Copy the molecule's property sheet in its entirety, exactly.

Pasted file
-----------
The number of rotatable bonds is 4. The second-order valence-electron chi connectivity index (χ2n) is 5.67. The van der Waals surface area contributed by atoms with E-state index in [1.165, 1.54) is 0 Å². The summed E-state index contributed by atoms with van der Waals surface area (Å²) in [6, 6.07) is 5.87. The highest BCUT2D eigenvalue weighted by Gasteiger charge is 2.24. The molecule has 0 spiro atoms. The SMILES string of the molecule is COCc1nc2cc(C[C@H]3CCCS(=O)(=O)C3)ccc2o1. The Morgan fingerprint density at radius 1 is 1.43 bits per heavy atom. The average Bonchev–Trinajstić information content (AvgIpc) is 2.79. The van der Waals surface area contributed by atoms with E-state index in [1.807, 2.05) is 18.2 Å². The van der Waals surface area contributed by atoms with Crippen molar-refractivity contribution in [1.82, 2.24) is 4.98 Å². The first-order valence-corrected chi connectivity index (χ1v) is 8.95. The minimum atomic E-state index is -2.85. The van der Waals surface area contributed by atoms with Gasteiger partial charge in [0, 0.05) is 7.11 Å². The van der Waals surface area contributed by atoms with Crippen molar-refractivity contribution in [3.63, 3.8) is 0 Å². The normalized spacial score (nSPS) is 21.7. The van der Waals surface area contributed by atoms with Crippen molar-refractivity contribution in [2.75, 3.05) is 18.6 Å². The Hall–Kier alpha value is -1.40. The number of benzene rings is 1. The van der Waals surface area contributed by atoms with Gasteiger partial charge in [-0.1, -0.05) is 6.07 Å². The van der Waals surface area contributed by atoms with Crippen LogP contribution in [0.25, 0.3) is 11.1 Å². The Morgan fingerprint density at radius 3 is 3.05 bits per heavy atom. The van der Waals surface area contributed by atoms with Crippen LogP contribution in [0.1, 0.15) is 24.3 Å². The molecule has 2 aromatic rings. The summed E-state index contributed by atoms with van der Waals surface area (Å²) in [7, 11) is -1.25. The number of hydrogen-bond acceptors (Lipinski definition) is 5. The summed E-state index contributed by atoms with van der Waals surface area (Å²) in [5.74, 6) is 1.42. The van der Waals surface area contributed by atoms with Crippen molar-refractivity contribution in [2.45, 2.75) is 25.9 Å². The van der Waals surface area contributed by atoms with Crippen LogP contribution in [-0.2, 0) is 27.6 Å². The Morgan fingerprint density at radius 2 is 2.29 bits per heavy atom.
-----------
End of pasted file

The number of rotatable bonds is 4. The second-order valence-electron chi connectivity index (χ2n) is 5.67. The van der Waals surface area contributed by atoms with E-state index in [1.165, 1.54) is 0 Å². The summed E-state index contributed by atoms with van der Waals surface area (Å²) in [6, 6.07) is 5.87. The highest BCUT2D eigenvalue weighted by Gasteiger charge is 2.24. The molecule has 0 spiro atoms. The SMILES string of the molecule is COCc1nc2cc(C[C@H]3CCCS(=O)(=O)C3)ccc2o1. The Morgan fingerprint density at radius 1 is 1.43 bits per heavy atom. The average Bonchev–Trinajstić information content (AvgIpc) is 2.79. The van der Waals surface area contributed by atoms with E-state index in [1.807, 2.05) is 18.2 Å². The van der Waals surface area contributed by atoms with Crippen molar-refractivity contribution in [1.82, 2.24) is 4.98 Å². The first-order valence-corrected chi connectivity index (χ1v) is 8.95. The minimum atomic E-state index is -2.85. The van der Waals surface area contributed by atoms with Gasteiger partial charge in [0, 0.05) is 7.11 Å². The van der Waals surface area contributed by atoms with Crippen molar-refractivity contribution in [3.63, 3.8) is 0 Å². The normalized spacial score (nSPS) is 21.7. The van der Waals surface area contributed by atoms with Crippen molar-refractivity contribution in [2.75, 3.05) is 18.6 Å². The Hall–Kier alpha value is -1.40. The number of benzene rings is 1. The van der Waals surface area contributed by atoms with Gasteiger partial charge in [-0.1, -0.05) is 6.07 Å². The van der Waals surface area contributed by atoms with Crippen LogP contribution in [0.25, 0.3) is 11.1 Å². The Morgan fingerprint density at radius 3 is 3.05 bits per heavy atom. The van der Waals surface area contributed by atoms with Crippen LogP contribution in [0.1, 0.15) is 24.3 Å². The molecule has 2 aromatic rings. The summed E-state index contributed by atoms with van der Waals surface area (Å²) in [7, 11) is -1.25. The number of hydrogen-bond acceptors (Lipinski definition) is 5. The summed E-state index contributed by atoms with van der Waals surface area (Å²) in [5.74, 6) is 1.42. The van der Waals surface area contributed by atoms with Crippen molar-refractivity contribution in [2.45, 2.75) is 25.9 Å². The van der Waals surface area contributed by atoms with Crippen LogP contribution in [-0.2, 0) is 27.6 Å². The Morgan fingerprint density at radius 2 is 2.29 bits per heavy atom.